Palate: Thick and chewy–eggplant and beans. The heavy spice lingers throughout.

Finish: After such an intense initial flavor and mouthfeel, the finish is surprisingly light and quite balanced, with the spice carrying through all the way to the end.

Old Pulteney 21 yo Exceptional.
Nose: Salt and brine–very much the sea in a bottle. Also some hard fruits–apple, pear.

Palate: Strong initial spice with vanilla and cinnamon too. Slightly thick and lovely, retaining the saltiness of the nose.

Finish: A lingering heat.

Benromach 10 yo
Nose: Peat, mint and watercress–very fresh despite the smoke.

Palate: Plenty of smoke, some baked bread, but that fresh note shines.

Finish: Didn’t note.

Imperial Port Finish 15 yo Exceptional.
Nose: Beautiful fruits, a total feast for the nose of grapes, cherries, and plums.

Palate: Full of fig jam and cherries, cherries, cherries. A beautiful, rich, indulgent dram.

Finish: On and on and on with fruit to the end.

Caol Ila 11 yo Cask Strength Exceptional.
Nose: As to be expected, smoke, salt, and brine with some vanilla sugar.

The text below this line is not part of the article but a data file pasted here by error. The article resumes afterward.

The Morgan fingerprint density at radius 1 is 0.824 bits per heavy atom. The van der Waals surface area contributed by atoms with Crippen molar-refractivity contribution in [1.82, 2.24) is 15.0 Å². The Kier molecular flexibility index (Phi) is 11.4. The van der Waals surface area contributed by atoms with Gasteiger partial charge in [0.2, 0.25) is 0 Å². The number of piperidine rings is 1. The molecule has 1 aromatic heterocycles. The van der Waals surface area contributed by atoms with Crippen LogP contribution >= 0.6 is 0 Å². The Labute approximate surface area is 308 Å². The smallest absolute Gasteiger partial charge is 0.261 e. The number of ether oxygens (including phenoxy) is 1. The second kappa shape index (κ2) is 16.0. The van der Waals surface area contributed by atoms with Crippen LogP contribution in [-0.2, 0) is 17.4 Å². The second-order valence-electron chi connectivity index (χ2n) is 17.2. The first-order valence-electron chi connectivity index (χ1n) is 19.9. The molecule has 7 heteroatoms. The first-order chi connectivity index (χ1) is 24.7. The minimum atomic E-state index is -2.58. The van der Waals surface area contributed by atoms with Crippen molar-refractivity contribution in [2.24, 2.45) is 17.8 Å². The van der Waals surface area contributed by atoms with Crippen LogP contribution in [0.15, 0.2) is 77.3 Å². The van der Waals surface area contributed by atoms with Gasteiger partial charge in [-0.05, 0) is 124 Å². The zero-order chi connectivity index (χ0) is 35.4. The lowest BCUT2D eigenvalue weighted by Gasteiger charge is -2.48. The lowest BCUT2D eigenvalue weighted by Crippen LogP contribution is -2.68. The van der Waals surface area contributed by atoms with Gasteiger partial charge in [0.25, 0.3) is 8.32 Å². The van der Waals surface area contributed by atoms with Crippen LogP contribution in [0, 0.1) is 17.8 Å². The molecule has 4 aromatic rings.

Palate: Packs a wallop but manages to maintain an even keel of sweetness and brine — incredible with a few drops of water.

Finish: Didn’t note, probably because I was too deep in the whisky at this point and enjoying this dram far too much.

Ready to review

Tasting toolkit

In sum, I drammed myself silly and so, it seemed, did everyone else. I also came away with a renewed passion for what I do and why. Chris said something in the course of the evening that resonated quite deeply with me and, frankly, the whole philosophy behind this blog.

“Whisky,” he declared, “should be what tastes right.” You shouldn’t feel that you have to put water in it–or that you don’t. Ignore the people who try to tell you how to drink. Like what you like–there isn’t a right or wrong way to drink whisky (or to drink, or eat, anything!).

To that I say, amen! Life is too short to eat (or drink) poorly.

*If you want to help New Yorkers rebuild after Hurricane Sandy, consider volunteering at NYC Service or donating to Occupy Sandy, Waves for Water, or another charity.

A Glorious Rammy of Whisky

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Edinburgh Surgeons’ Hall Museum — don’t you wish your doctors’ office looked like this?